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Transfinder eyes expansion with purchase of new building

Transfinder eyes expansion with purchase of new building

The building is currently home to a Subway sandwich shop.
Transfinder eyes expansion with purchase of new building
Transfinder CEO Antonio Civitella, has bought the building next door to the company where Subway is located.

SCHENECTADY -- Transfinder is looking to expand beyond its 440 State St. offices.

President and CEO Antonio Civitella on Wednesday said he plans to keep his options open after purchasing the building next door at 438 State St.

The route-mapping software company moved its headquarters to State Street in 2013. After 30 years of working with different school districts and municipalities on their transportation managements systems and services, Citivella said it is time for the company to consider expanding.

Civitella said he bought the building in June for approximately $300,000 from Draper Development LLC. He said the company could expand there and potentially bring another 50 employees onto its payroll. That would be in addition to the more than 110 people the company already employs at three locations: Schenectady, Texas and China.

Civitella said 85 of the firm's employees are located in the current State Street building. 

The new space also could help Transfinder expand the services it provides to its clients. 

Civitella said he’s also looking at entering into new markets. He said they have already begun working with municipalities, including Schenectady, Binghamton and Clifton Par, but he’s looking for more. This could include the food service industry or even the beverage industry, Civitella said.

“We would love for our software to manage any vehicle that is on the road,” he said.

The newly purchased building houses a Subway sandwich shop, which Civitella said won’t change. He said the business will continue to lease the space it is in.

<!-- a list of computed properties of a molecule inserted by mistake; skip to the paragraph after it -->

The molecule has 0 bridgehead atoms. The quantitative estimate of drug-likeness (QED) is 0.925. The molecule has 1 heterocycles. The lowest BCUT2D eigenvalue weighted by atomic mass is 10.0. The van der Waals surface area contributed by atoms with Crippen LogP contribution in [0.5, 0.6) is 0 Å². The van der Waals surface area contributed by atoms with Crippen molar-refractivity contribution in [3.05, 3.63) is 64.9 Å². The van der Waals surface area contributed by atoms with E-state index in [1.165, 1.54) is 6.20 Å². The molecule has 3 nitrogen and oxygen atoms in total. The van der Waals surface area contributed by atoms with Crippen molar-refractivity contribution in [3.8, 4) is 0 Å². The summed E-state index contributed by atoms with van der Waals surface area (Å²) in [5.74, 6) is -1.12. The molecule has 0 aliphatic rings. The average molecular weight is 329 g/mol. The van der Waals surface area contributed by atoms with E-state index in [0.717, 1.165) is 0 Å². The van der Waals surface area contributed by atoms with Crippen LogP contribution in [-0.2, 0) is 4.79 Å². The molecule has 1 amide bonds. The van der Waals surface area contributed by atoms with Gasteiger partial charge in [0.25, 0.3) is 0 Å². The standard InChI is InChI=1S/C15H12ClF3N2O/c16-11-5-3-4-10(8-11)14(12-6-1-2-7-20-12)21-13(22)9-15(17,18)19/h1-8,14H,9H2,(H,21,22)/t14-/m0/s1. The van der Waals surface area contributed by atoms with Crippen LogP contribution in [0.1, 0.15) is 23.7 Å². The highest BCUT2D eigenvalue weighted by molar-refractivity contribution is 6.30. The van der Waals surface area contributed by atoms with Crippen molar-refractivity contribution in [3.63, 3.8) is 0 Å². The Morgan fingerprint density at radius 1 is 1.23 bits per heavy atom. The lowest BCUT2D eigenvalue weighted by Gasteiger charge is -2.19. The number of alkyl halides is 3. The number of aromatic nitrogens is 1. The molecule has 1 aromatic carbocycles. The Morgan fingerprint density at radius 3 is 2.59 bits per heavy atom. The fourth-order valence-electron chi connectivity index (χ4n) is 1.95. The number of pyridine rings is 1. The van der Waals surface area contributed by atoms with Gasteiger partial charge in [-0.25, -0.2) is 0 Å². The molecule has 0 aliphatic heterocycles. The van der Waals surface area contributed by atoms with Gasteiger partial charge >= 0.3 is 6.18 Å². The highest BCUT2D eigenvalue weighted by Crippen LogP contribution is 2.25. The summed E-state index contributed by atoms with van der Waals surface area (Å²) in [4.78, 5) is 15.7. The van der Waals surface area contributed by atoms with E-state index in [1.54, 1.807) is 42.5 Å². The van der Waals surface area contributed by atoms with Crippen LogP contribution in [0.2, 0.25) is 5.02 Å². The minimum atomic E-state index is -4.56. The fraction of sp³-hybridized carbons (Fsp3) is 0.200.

The announcement comes after a year in which Transfinder reported record revenues -- $13.67 million in 2017, an 8 percent increase over 2016 revenue.

With those results, and the roll-out of new products and upgrades to existing products, Civitella said the company is now able to expand.

Purchasing the building is something Civitella said he learned from his father.

It was a saying of his father's that, “When your neighbor’s house is for sale, buy it.”

That’s what Civitella did. It’s the same reason he purchased the former Schenectady County Department of Motor Vehicles building on lower State Street, next to his New York BizLab business incubator, he said.

Transfinder's growth comes at the same time the city is going through a revitalization, Civitella said. And he said he’s more than happy to contribute


“The city is expanding, and you want to be a part of that,” he said. “There’s a tailwind here, and you want to ride that.”

Mayor Gary McCarthy said he was pleased to hear about Transfinder's purchase. 

“It’s a great business, and we’re just happy they’re being successful,” McCarthy said. “We look forward to working with them on this potential expansion of both its physical plant and its workforce.”

Civitella said there are no plans to modify the newly acquired building or to move anyone over until 2020. But he said the building, which comprises 3,194 square feet, could grow into 10,000 square feet by bringing it up to four stories.

It took an approximately $7 million investment to knock down the former 440 State St. building and rebuild. Civitella said he isn’t sure how much it will cost to add onto the 438 State St. building, but he said it would be in the millions of dollars.

Nothing, though, is set in stone. 

“Having options is a good thing,” Civitella said.

The acquisition was unveiled on Transfinder Day. (McCarthy declared Oct. 10 Transfinder Day during a ribbon-cutting ceremony for the 440 State St. building on Oct. 20, 2013.)

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